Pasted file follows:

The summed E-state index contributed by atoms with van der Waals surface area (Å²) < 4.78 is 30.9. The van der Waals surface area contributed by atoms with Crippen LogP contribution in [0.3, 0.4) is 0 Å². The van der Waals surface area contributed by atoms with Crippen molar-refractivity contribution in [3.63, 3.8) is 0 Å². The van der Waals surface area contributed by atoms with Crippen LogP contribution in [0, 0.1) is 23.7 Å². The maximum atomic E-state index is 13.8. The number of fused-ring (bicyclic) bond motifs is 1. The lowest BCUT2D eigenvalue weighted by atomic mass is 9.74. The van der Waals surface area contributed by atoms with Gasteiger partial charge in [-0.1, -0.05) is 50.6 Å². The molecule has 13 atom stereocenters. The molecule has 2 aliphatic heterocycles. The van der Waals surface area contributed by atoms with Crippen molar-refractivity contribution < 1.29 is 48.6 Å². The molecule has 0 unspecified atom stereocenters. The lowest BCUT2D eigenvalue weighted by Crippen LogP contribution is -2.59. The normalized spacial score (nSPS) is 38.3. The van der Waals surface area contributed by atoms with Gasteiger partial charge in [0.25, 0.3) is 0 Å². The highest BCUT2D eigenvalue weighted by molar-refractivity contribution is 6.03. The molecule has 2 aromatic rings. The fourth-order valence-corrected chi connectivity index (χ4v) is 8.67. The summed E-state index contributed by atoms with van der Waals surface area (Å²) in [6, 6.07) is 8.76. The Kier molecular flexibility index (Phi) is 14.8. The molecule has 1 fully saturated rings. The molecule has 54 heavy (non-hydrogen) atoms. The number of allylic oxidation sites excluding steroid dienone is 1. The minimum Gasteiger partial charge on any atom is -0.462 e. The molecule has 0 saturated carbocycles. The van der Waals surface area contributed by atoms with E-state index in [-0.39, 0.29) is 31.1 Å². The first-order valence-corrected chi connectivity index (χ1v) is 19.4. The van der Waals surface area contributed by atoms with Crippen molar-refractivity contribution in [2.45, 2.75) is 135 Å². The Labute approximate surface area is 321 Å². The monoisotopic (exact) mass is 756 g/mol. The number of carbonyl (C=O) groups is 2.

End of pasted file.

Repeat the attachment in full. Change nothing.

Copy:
The summed E-state index contributed by atoms with van der Waals surface area (Å²) < 4.78 is 30.9. The van der Waals surface area contributed by atoms with Crippen LogP contribution in [0.3, 0.4) is 0 Å². The van der Waals surface area contributed by atoms with Crippen molar-refractivity contribution in [3.63, 3.8) is 0 Å². The van der Waals surface area contributed by atoms with Crippen LogP contribution in [0, 0.1) is 23.7 Å². The maximum atomic E-state index is 13.8. The number of fused-ring (bicyclic) bond motifs is 1. The lowest BCUT2D eigenvalue weighted by atomic mass is 9.74. The van der Waals surface area contributed by atoms with Gasteiger partial charge in [-0.1, -0.05) is 50.6 Å². The molecule has 13 atom stereocenters. The molecule has 2 aliphatic heterocycles. The van der Waals surface area contributed by atoms with Crippen molar-refractivity contribution < 1.29 is 48.6 Å². The molecule has 0 unspecified atom stereocenters. The lowest BCUT2D eigenvalue weighted by Crippen LogP contribution is -2.59. The normalized spacial score (nSPS) is 38.3. The van der Waals surface area contributed by atoms with Gasteiger partial charge in [0.25, 0.3) is 0 Å². The highest BCUT2D eigenvalue weighted by molar-refractivity contribution is 6.03. The molecule has 2 aromatic rings. The fourth-order valence-corrected chi connectivity index (χ4v) is 8.67. The summed E-state index contributed by atoms with van der Waals surface area (Å²) in [6, 6.07) is 8.76. The Kier molecular flexibility index (Phi) is 14.8. The molecule has 1 fully saturated rings. The molecule has 54 heavy (non-hydrogen) atoms. The number of allylic oxidation sites excluding steroid dienone is 1. The minimum Gasteiger partial charge on any atom is -0.462 e. The molecule has 0 saturated carbocycles. The van der Waals surface area contributed by atoms with E-state index in [-0.39, 0.29) is 31.1 Å². The first-order valence-corrected chi connectivity index (χ1v) is 19.4. The van der Waals surface area contributed by atoms with Crippen molar-refractivity contribution in [2.45, 2.75) is 135 Å². The Labute approximate surface area is 321 Å². The monoisotopic (exact) mass is 756 g/mol. The number of carbonyl (C=O) groups is 2.